What is, and what do you think about, the role of Agape in Integral Theory? Wilber has talked fairly frequently about the interplay of Eros and Agape -- understood primarily as ascending and descending movements -- in a number of his works, but arguably more emphasis has been placed on Eros in Integral thought. I was prompted to reconsider Wilber's framing and use of these concepts by something I was reading by William Desmond (and I'll talk about this in more detail later). For now, I'd just like to ask: What are your thoughts on Agape, and how do you see it showing up -- both explicitly and implicitly -- in Integral Theory?

(This thread was originally posted on the Facebook version of this site.  For those with access, there is a good, lengthy conversation taking place there).

Views: 1327

Reply to This

Replies to This Discussion

Yes, agape can be defined dialectically, but in my view, some of the important -- and, yes, central -- meaning of the term is lopped off or distorted when you do that.

I had thought you would appreciate Desmond's metaxology as an MOA-2 ally or cousin, but it seems you are keeping things confined -- at least in relation to eros and agape -- within a largely dialectical framing. 

As for your paper, I still plan to respond to it.  But unfortunately I don't have the amount of free writing / thinking time available to me that you obviously have, so this kind of thing moves rather slowly for me.  :-(

I am quite happy with the adjacency elements of Desmond's metaxology.  I just think he (and most people) are conflating two distinct patterns of love-influence-energy because they both push some of the same emotional, mystical and theological buttons.  I don't care which one gets called Agape but there are two distinct functional profiles involved.  One is perfectly consistent with dialectical framing and the other is not.  But they are not competing for the definition of Agape. The represent two distinct patterns.

One issue here that is a likely philosophical / paradigmatic sticking or stumbling point is that Desmond primarily discusses eros and agape phenomenologically rather than metaphysically / ontologically, so the focus and purpose are different.  He doesn't appear to be trying to enlist the terms in the 'cosmos-building' work that Wilber does.

Anyway, I think there are elements in your paper that make bridges towards Desmond's views, nevertheless, that haven't appeared as much in your forum comments, and I definitely want to engage them.  You've framed the situation primarily in terms of differentiating from a mythic-God approach (and a mythic/mystical/sentimental use of agape), however, and that isn't what Desmond is up to (or what I have been trying to present or defend in my own inquiries here).  But I'm new to his work so it takes some digesting, on my part, to sift through a good bulk of what he says and then relate that back to your proposal...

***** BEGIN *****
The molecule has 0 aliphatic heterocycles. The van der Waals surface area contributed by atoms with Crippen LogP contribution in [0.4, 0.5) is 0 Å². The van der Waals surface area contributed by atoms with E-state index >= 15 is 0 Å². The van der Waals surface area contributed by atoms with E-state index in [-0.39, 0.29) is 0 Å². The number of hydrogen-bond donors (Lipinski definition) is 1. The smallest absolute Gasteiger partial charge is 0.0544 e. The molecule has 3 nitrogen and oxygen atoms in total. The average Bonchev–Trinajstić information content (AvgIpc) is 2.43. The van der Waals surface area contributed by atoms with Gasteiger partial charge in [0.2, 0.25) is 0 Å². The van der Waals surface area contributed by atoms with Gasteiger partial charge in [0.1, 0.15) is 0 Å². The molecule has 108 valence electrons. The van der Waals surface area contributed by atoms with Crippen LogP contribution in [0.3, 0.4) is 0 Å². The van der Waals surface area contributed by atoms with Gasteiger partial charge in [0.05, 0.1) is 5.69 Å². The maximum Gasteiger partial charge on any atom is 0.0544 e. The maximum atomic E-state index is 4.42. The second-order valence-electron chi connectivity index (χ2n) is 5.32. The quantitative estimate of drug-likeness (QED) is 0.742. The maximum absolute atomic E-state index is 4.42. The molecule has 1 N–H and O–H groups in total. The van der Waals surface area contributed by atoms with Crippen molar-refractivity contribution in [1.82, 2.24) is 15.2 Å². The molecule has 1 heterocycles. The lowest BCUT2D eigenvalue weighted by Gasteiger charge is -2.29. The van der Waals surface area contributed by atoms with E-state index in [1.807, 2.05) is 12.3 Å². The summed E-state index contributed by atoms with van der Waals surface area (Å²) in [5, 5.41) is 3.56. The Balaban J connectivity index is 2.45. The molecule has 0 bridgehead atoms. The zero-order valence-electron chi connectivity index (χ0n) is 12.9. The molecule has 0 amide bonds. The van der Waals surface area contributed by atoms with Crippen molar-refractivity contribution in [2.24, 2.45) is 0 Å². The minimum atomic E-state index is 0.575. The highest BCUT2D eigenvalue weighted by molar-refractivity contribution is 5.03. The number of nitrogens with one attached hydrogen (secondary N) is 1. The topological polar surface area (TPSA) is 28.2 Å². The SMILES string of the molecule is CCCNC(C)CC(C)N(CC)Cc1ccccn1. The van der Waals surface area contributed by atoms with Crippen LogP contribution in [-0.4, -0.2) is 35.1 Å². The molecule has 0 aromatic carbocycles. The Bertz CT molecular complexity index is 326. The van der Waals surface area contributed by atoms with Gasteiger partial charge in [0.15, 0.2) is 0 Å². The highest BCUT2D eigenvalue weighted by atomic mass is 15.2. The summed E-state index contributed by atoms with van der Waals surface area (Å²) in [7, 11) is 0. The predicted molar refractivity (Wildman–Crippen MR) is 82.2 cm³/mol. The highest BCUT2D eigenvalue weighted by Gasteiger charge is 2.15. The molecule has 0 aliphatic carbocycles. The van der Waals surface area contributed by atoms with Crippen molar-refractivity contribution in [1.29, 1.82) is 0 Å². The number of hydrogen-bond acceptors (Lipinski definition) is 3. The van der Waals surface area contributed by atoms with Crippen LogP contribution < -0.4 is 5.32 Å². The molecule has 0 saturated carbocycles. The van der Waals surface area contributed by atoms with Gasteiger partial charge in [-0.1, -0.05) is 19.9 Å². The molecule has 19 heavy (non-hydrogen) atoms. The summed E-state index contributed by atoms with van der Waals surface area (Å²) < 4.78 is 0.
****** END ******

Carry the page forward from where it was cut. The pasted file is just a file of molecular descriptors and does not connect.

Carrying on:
I'm trying to bring all these sets of concerns together rather than evaluate them comparatively.  I think the phenomenology and the ontology should be viewed as complementary aspects of the definition of any of these terms.  Although all terms are "incomplete" or "self-proximal" by nature, if we want to associate that with Agape with have a limited set of choices.  Either we accept the holonic notion (which adequately covers most of the phenomenology) in addition to another more primal influence OR we posit a supraholonic notion which acts trans-holonically relative to all other holons.  Since we do not want to do the latter, we must do the former.  And the former requires teasing apart two things which are frequently entangled in different sets of definitions of agape-as-experience.  But I'm no expert on his work.  I'm just trying to organize what is possible relative to all the points which keep surfacing in postmetaphysical discussions on this topic.

I also am interested in bringing these sets of concerns together, not just comparison; however, some initial comparative disambiguation is necessary, in my opinion, if we don't want to run roughshod over one interpretation by simply assuming the starting terms of the conversation based on another.  In my understanding of Desmond thus far, he does accept something like a holonic notion -- he speaks of singular integrities (as open wholes) -- but he does not posit a superholon.  I understand your point in your paper and think Desmond is doing something a little different, but I'll need time to flesh it out.  I'll take this up when I respond to your paper.

sure, i wasn't dissing disambiguation.  my assumption is that desmond, like us, is not speaking in terms of a superholon.  therefore we are left with intra-holonic agape or extra-holonic agape.  but we have to tease those apart.  whatever you ferret out of desmond i will run against this and see if it fits.  

Reply to Discussion

RSS

What paths lie ahead for religion and spirituality in the 21st Century? How might the insights of modernity and post-modernity impact and inform humanity's ancient wisdom traditions? How are we to enact, together, new spiritual visions – independently, or within our respective traditions – that can respond adequately to the challenges of our times?

This group is for anyone interested in exploring these questions and tracing out the horizons of an integral post-metaphysical spirituality.

Notice to Visitors

At the moment, this site is at full membership capacity and we are not admitting new members.  We are still getting new membership applications, however, so I am considering upgrading to the next level, which will allow for more members to join.  In the meantime, all discussions are open for viewing and we hope you will read and enjoy the content here.

© 2019   Created by Balder.   Powered by

Report an Issue  |  Terms of Service